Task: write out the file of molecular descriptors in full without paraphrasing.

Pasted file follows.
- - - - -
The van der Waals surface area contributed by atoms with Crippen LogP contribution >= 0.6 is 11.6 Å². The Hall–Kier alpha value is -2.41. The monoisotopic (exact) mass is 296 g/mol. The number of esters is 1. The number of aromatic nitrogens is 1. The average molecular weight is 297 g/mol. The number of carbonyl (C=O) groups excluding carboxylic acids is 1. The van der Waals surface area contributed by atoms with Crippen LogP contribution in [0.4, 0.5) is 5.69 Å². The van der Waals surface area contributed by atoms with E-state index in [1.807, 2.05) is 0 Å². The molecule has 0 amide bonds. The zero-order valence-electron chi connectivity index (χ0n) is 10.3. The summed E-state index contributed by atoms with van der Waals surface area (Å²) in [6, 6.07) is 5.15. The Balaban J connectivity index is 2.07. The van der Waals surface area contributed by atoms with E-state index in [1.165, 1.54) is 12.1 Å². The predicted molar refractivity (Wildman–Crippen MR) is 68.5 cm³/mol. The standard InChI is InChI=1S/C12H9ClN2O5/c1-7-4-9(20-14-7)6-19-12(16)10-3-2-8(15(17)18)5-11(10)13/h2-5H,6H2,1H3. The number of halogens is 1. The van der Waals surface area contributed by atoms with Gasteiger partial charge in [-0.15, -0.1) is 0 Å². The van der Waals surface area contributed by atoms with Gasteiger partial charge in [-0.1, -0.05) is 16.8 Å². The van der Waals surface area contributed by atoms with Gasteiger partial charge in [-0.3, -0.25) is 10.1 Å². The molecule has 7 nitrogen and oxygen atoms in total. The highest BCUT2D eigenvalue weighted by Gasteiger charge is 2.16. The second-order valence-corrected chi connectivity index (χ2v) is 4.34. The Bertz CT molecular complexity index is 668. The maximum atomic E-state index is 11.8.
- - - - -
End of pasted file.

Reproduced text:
The van der Waals surface area contributed by atoms with Crippen LogP contribution >= 0.6 is 11.6 Å². The Hall–Kier alpha value is -2.41. The monoisotopic (exact) mass is 296 g/mol. The number of esters is 1. The number of aromatic nitrogens is 1. The average molecular weight is 297 g/mol. The number of carbonyl (C=O) groups excluding carboxylic acids is 1. The van der Waals surface area contributed by atoms with Crippen LogP contribution in [0.4, 0.5) is 5.69 Å². The van der Waals surface area contributed by atoms with E-state index in [1.807, 2.05) is 0 Å². The molecule has 0 amide bonds. The zero-order valence-electron chi connectivity index (χ0n) is 10.3. The summed E-state index contributed by atoms with van der Waals surface area (Å²) in [6, 6.07) is 5.15. The Balaban J connectivity index is 2.07. The van der Waals surface area contributed by atoms with E-state index in [1.165, 1.54) is 12.1 Å². The predicted molar refractivity (Wildman–Crippen MR) is 68.5 cm³/mol. The standard InChI is InChI=1S/C12H9ClN2O5/c1-7-4-9(20-14-7)6-19-12(16)10-3-2-8(15(17)18)5-11(10)13/h2-5H,6H2,1H3. The number of halogens is 1. The van der Waals surface area contributed by atoms with Gasteiger partial charge in [-0.15, -0.1) is 0 Å². The van der Waals surface area contributed by atoms with Gasteiger partial charge in [-0.1, -0.05) is 16.8 Å². The van der Waals surface area contributed by atoms with Gasteiger partial charge in [-0.3, -0.25) is 10.1 Å². The molecule has 7 nitrogen and oxygen atoms in total. The highest BCUT2D eigenvalue weighted by Gasteiger charge is 2.16. The second-order valence-corrected chi connectivity index (χ2v) is 4.34. The Bertz CT molecular complexity index is 668. The maximum atomic E-state index is 11.8.